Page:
Green Is the New Black: 5 Must-Try Pestos

Enhance your favorite summer dishes with Food Network Kitchen's five easy takes on the classic pesto. 

By: Emily Lee


Photo by: Antonis Achilleos Prop Stylist: Marina Malchin 917 751 2855

Antonis Achilleos Prop Stylist: Marina Malchin 917 751 2855

There’s nothing like a fresh batch of pesto to imbue pasta, meats and steamed vegetables with bright, herbaceous flavor. Most people are familiar with the classic pesto, a pureed mix of basil, pine nuts, crushed garlic and cheese (usually Parmesan) moistened with a splash of olive oil. But these ingredients, though delicious, can be pricey and difficult to find. 

The good news is, there are other ways to prepare this zesty sauce from scratch, in less time and with less money spent at the store. If it’s green and a vegetable, chances are you can turn it into pesto. So if your potted basil didn’t fare as well as you’d hoped this summer, never fear: Broccoli, arugula and other greens make great substitutes. Here are five easy takes on the classic pesto to invigorate your favorite summer dishes.

Shortcut Pesto

No imported nuts or costly cheeses here. For this Pesto Pork with Polenta (pictured at top), the experts at Food Network Kitchen have created a traditional pesto with a few modifications, relying on pantry-ready ingredients to help get dinner on the table faster. Basil, parsley, scallions and garlic make up the fragrant base, while Worcestershire sauce and lemon juice add a flavorful zing. This batch comes together in just a few minutes with the help of your food processor and pairs perfectly with sauteed spinach, savory polenta and juicy cuts of seared pork.



Food Stylist: Jamie Kimm Prop Stylist: Paige Hicks

Photo by: Andrew Purcell

Andrew Purcell

Arugula Pesto

The star of many a salad gets a saucy makeover in this summery Chicken with Arugula Pesto dish. Combine fresh peppery arugula with parsley, lemon juice, Parmesan and olive oil in your food processor — and don’t forget the nuts. For this recipe, toasted almonds or hazelnuts work best.



Food Stylist: Jamie KimmProp Stylist: Paige Hicks

Photo by: Christopher Testani

Christopher Testani

Parsley Pesto

Next to basil, parsley is the second most-common herb base for pesto. In fact, sometimes you’ll find the two herbs blended together in a pesto recipe. But for these Green Beans with Walnut-Parsley Sauce, parsley takes the main stage. The herb’s bright, refreshing flavor gives blanched green beans the perk-up they need to warrant a spot at your next dinner party.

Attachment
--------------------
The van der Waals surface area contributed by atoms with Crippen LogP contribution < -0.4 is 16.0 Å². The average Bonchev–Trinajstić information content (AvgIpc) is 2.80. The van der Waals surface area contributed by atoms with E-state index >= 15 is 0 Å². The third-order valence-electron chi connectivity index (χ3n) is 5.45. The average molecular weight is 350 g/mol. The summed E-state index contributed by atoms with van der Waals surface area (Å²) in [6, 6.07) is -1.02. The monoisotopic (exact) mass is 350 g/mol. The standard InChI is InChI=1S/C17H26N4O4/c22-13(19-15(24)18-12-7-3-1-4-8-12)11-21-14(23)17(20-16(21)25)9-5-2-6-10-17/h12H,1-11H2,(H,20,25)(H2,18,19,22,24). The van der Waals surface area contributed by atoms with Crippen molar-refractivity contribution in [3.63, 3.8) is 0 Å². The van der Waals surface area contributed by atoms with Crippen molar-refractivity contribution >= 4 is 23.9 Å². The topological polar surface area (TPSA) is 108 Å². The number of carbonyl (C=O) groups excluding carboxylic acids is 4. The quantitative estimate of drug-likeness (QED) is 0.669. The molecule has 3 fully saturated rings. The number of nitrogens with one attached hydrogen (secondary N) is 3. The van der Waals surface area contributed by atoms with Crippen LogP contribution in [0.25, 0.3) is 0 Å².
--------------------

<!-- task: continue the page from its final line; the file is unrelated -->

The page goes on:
Food Network Kitchen's Broccoli-Walnut Pesto With Pasta

Photo by: Tara Donne ©2012, Food Network, Television Food Network, G.P.

Tara Donne, 2012, Food Network, Television Food Network, G.P.

Broccoli Pesto

Using broccoli in place of leafy greens or herbs is a great way to experiment with new textures, as you’ll find with this Broccoli-Walnut Pesto with Pasta. Not only is this pesto good for you, it’s also cost-conscious. Pine nuts can set you back $20 or more when purchased by the pound. Generally speaking, walnuts will cost you less than half that amount.



Photo by: Matt Armendariz ©2013, Television Food Network, G.P. All Rights Reserved.

Matt Armendariz, 2013, Television Food Network, G.P. All Rights Reserved.

Kale Pesto

If you’re tired of hearing about kale, well, you’re not alone. But before you forsake the superfood for a new health trend, give this Kale and Pistachio Pesto Spaghetti one look. Healthy and cost-conscious, this pesto spaghetti is also timely, taking just 35 minutes to prepare. Make a double batch and you’ll have enough to serve a crowd at your next summer party. Spaghetti is an obvious— albeit tasty — choice, but the pesto is also good on fish, chicken, pork and steak.

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